Members: Rick Lawn, Tom Ives, Albert Colone, Joel Chace
Some 40 years ago, the jazz quartet, Compass was born in Oneonta, NY. There were 3 young local jazz musicians who loved to play that were gigging in area clubs back in the late 60's: Joel Chace [keyboard] from Walton, Tom Ives [bass] from Schenevus and Al Colone from Oneonta on drums. Theyâd perform as the Joel Chace Trio, or the Tom Ives trio or the Al Colone Trio; depending on who booked the job.
Then in 1971, Rick Lawn, a talented young saxophonist, a Philadelphia native, came to Oneonta to become instrumental music teacher within the Oneonta Public School System; he had recently graduated from the Eastman School of Music in Rochester, NY. At Eastman, Lawn had studied with some of the most respected names in jazz to include World-renowned jazz artist, Chuck Mangione.
Naturally, after arriving in Oneonta, he wanted to continue playing jazz along with pursuing his great passion of writing and arranging music. He quickly discovered and sought out the trio of Chace, Ives and Colone. They began rehearsing together and immediately found out that there was a common interest in performing, a connection of purpose and that they could indeed produce a very exciting, creative and unique blend of jazz. So Compass was formed and for several years the band would perform in concert on college campuses, primarily throughout New York State. The name Compass was decided upon to reflect the multi directional jazz styles of the new band.
The band self-produced a demo-album entitled "Compass Rises" in 1972, which featured original compositions written and arranged by Lawn and Ives. "Compass" was one of five groups on a promotional program that opened the Saratoga Performing Arts Center in 1972. Ives, along with Lawn, wrote and arranged "What is Man?" an ecumenical jazz oratorio that featured "Compass,â church pipe organ, vocals, a baritone soloist, and a narrator with an accompanying slide presentation. It was performed in New York City and later produced for television by Iowa Public Broadcasting.
So over the past few years, as band members started moving closer to retirement, there has been an overwhelming desire among the four to do it all over again. The band has a very active concert schedule set-up this year. The band is also looking to produce and market a limited edition, double CD set sometime this year; one CD, a re-issue of the group's 1972 album, "Compass Rises," the second of "Compass" Today-40 years later. The band expects to be back in recording sometime in July.
"Compass was well received at The Settler's Inn Summer Jazz Series. Their expertise and talent shined through. Great performance, will definitely invite them to return!" -- Jeanne Genzlinger/Owner-Operator
It's some 40 years ago, now, that "Compass" was born in Oneonta, New York. There were 3 young jazzers just starting to play together in area clubs back then: Joel Chace [piano] from Walton, Tom Ives [bass] from Schenevus, and Al Colone [drums] from Oneonta. They'd perform as the Joel Chace Trio, the Tom Ives Trio, or the Al Colone Trio, depending on who booked the gig. Then in 1971 Rick Lawn, a young saxophonist, a Philadelphia native, and a recent grad of Rochester, New York's Eastman School of Music, came to town to become an instrumental music teacher with the Oneonta Public School System. Lawn, a practicing and active jazz musician, was looking to continue playing jazz in his new hometown, and, through his research, easily discovered the trio of Chace, Ives, and Colone. The group got together and began to rehearse, quickly finding out there was a connection, a common interest in performing, and that they could produce a unique and creative blend of jazz. That may have been what ultimately led to the naming of the quartet, "Compass"; the group played jazz in every direction.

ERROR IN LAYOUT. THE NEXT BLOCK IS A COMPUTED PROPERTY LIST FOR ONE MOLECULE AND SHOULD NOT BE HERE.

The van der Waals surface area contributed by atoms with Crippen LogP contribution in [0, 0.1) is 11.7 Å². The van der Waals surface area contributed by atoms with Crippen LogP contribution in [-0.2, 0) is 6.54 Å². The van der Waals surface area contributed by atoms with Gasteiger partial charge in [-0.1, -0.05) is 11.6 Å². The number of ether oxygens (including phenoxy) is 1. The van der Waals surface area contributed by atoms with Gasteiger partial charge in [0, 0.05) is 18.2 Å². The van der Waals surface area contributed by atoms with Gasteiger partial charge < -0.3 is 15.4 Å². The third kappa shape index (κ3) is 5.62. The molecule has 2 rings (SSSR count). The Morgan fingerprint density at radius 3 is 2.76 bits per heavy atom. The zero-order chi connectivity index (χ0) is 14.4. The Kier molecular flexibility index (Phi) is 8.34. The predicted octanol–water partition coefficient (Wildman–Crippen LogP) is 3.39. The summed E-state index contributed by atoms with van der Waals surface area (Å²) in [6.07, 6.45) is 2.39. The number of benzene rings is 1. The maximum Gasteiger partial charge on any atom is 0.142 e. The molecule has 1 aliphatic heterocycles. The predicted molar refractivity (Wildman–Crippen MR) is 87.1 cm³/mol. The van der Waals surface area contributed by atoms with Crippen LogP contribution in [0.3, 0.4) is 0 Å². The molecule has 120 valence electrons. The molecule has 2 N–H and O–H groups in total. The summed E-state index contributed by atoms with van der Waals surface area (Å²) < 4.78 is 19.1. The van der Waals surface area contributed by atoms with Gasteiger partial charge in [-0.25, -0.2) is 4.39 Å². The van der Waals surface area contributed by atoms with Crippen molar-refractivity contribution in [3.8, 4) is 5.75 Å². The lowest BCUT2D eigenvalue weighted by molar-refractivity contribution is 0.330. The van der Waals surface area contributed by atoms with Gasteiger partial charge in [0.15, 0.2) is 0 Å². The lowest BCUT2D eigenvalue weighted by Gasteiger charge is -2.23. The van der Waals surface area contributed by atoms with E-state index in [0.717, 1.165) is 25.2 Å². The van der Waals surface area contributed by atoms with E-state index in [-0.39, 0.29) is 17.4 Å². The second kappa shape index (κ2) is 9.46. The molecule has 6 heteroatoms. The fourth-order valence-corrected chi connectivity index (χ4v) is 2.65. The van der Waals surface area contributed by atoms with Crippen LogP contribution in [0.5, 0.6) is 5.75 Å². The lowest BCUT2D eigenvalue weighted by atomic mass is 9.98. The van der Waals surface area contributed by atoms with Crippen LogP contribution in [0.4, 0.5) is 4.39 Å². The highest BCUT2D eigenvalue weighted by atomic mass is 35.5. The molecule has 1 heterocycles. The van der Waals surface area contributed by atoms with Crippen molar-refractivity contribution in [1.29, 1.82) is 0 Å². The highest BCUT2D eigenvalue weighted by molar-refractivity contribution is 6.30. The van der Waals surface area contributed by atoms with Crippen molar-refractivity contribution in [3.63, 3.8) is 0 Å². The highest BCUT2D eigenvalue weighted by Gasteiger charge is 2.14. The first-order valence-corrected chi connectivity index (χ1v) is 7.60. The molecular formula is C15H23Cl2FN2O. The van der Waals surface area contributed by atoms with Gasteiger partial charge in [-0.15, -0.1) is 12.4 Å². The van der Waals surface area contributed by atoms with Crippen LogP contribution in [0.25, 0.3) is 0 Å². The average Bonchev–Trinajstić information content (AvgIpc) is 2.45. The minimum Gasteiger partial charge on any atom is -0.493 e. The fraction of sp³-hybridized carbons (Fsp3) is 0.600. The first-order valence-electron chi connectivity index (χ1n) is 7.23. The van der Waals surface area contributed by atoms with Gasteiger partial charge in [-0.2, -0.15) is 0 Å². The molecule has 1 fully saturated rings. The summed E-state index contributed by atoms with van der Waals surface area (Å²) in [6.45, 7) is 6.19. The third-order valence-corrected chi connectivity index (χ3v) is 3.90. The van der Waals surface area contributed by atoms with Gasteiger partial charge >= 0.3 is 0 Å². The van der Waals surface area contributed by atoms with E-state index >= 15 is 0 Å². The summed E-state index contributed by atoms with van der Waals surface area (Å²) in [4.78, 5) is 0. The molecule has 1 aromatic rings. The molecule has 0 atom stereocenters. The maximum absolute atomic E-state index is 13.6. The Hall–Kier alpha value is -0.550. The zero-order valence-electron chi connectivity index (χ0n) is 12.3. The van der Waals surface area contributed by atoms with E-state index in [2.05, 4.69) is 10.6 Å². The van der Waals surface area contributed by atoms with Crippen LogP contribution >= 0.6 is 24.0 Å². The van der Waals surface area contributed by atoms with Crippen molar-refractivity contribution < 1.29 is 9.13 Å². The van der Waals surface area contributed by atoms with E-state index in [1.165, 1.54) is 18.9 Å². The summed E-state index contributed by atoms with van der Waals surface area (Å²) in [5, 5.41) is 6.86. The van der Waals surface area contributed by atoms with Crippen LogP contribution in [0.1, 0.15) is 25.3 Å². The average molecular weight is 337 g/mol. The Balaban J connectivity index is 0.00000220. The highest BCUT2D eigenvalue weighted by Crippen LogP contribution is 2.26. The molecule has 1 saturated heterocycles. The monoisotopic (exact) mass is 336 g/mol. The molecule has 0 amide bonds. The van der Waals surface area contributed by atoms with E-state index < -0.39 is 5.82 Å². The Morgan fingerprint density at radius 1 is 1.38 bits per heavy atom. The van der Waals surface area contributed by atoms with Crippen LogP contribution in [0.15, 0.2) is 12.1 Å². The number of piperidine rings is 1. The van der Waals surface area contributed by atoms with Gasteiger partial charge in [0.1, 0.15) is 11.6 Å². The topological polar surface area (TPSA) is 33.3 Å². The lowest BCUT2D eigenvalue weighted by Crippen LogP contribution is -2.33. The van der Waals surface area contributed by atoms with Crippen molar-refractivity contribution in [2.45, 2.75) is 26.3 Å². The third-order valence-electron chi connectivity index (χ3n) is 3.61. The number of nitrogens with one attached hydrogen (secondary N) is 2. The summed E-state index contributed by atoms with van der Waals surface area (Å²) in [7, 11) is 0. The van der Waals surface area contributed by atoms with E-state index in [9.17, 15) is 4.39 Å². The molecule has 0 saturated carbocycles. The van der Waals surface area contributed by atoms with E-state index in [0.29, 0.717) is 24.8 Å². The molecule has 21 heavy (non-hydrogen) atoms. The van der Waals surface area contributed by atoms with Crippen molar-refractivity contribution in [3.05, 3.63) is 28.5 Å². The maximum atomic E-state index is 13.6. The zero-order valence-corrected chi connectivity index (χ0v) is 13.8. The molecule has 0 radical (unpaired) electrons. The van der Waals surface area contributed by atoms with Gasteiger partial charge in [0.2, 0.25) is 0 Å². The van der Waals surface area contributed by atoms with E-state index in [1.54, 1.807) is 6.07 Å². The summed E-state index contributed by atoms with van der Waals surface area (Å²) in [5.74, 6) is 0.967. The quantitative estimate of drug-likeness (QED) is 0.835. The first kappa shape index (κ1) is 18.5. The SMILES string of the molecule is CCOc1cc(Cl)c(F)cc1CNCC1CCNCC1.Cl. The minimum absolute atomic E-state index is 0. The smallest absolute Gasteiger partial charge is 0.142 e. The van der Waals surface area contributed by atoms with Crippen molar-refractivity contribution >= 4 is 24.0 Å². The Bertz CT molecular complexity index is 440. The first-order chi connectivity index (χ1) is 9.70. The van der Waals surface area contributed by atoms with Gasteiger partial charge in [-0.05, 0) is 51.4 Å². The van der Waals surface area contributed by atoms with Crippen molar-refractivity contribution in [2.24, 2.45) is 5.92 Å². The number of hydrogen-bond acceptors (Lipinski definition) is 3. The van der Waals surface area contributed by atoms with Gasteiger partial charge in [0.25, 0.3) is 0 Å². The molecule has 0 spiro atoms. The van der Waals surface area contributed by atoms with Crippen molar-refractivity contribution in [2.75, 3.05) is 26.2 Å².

"Compass" began to test its newfound style and energy by booking performances on college campuses, mostly colleges and universities based in New York State. The band self-produced a demo-album entitled "Compass Rises" in 1972, which featured original compositions written and arranged by Lawn and Ives. "Compass" was one of five groups on a promotional program that opened the Saratoga Performing Arts Center in 1972.
Ives, along with Lawn, wrote and arranged "What is Man?" an ecumenical jazz service that featured "Compass," church pipe organ, vocals, a baritone soloist, and a narrator with an accompanying slide presentation. It was performed in New York City and later produced for television by Iowa Public Broadcasting.
The band remained active through 1973.
It's funny, life's little twists and turns. At a time when the group was beginning a move to a new level of musical performing, when things were starting to reach a higher plain, when perhaps avocation was demanding something more, members of the group decided to maintain their strong personal and family friendships, but to move on with their own individual careers.